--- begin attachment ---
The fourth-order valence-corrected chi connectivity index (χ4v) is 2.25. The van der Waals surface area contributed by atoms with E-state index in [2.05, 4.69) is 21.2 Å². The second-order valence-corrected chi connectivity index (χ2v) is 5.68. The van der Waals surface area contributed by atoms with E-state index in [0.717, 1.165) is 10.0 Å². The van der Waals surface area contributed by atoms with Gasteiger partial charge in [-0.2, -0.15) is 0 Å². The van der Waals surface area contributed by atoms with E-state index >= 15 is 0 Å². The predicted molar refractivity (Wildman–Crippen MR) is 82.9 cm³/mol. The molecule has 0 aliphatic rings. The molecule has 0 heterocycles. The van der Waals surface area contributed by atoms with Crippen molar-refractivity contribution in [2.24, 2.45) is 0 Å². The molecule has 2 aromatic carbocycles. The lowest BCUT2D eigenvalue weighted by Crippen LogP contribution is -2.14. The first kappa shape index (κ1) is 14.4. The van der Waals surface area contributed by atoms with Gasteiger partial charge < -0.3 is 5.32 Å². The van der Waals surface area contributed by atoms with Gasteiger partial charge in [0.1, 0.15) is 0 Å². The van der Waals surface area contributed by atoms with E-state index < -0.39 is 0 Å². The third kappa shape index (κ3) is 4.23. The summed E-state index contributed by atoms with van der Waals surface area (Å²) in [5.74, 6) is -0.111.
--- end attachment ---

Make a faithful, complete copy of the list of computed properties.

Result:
The fourth-order valence-corrected chi connectivity index (χ4v) is 2.25. The van der Waals surface area contributed by atoms with E-state index in [2.05, 4.69) is 21.2 Å². The second-order valence-corrected chi connectivity index (χ2v) is 5.68. The van der Waals surface area contributed by atoms with E-state index in [0.717, 1.165) is 10.0 Å². The van der Waals surface area contributed by atoms with Gasteiger partial charge in [-0.2, -0.15) is 0 Å². The van der Waals surface area contributed by atoms with E-state index >= 15 is 0 Å². The predicted molar refractivity (Wildman–Crippen MR) is 82.9 cm³/mol. The molecule has 0 aliphatic rings. The molecule has 0 heterocycles. The van der Waals surface area contributed by atoms with Crippen molar-refractivity contribution in [2.24, 2.45) is 0 Å². The molecule has 2 aromatic carbocycles. The lowest BCUT2D eigenvalue weighted by Crippen LogP contribution is -2.14. The first kappa shape index (κ1) is 14.4. The van der Waals surface area contributed by atoms with Gasteiger partial charge < -0.3 is 5.32 Å². The van der Waals surface area contributed by atoms with Gasteiger partial charge in [0.1, 0.15) is 0 Å². The van der Waals surface area contributed by atoms with E-state index < -0.39 is 0 Å². The third kappa shape index (κ3) is 4.23. The summed E-state index contributed by atoms with van der Waals surface area (Å²) in [5.74, 6) is -0.111.